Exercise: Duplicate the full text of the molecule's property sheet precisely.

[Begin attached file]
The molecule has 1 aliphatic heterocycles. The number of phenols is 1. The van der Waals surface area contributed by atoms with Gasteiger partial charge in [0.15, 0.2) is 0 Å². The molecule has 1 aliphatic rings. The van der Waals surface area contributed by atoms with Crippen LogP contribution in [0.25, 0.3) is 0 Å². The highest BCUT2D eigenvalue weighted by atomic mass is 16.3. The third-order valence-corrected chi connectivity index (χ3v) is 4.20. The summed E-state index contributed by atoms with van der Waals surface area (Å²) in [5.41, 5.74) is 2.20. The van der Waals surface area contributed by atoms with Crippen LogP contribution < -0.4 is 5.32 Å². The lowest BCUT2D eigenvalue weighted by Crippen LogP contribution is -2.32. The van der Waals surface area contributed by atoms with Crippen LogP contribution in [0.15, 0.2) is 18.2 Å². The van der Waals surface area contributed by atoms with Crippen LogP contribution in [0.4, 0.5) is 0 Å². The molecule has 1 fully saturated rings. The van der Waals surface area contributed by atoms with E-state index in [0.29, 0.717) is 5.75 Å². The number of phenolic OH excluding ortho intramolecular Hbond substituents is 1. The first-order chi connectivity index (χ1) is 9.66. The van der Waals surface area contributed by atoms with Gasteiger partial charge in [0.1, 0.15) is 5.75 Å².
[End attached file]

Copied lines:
The molecule has 1 aliphatic heterocycles. The number of phenols is 1. The van der Waals surface area contributed by atoms with Gasteiger partial charge in [0.15, 0.2) is 0 Å². The molecule has 1 aliphatic rings. The van der Waals surface area contributed by atoms with Crippen LogP contribution in [0.25, 0.3) is 0 Å². The highest BCUT2D eigenvalue weighted by atomic mass is 16.3. The third-order valence-corrected chi connectivity index (χ3v) is 4.20. The summed E-state index contributed by atoms with van der Waals surface area (Å²) in [5.41, 5.74) is 2.20. The van der Waals surface area contributed by atoms with Crippen LogP contribution < -0.4 is 5.32 Å². The lowest BCUT2D eigenvalue weighted by Crippen LogP contribution is -2.32. The van der Waals surface area contributed by atoms with Crippen LogP contribution in [0.15, 0.2) is 18.2 Å². The van der Waals surface area contributed by atoms with Crippen LogP contribution in [0.4, 0.5) is 0 Å². The molecule has 1 fully saturated rings. The van der Waals surface area contributed by atoms with E-state index in [0.29, 0.717) is 5.75 Å². The number of phenolic OH excluding ortho intramolecular Hbond substituents is 1. The first-order chi connectivity index (χ1) is 9.66. The van der Waals surface area contributed by atoms with Gasteiger partial charge in [0.1, 0.15) is 5.75 Å².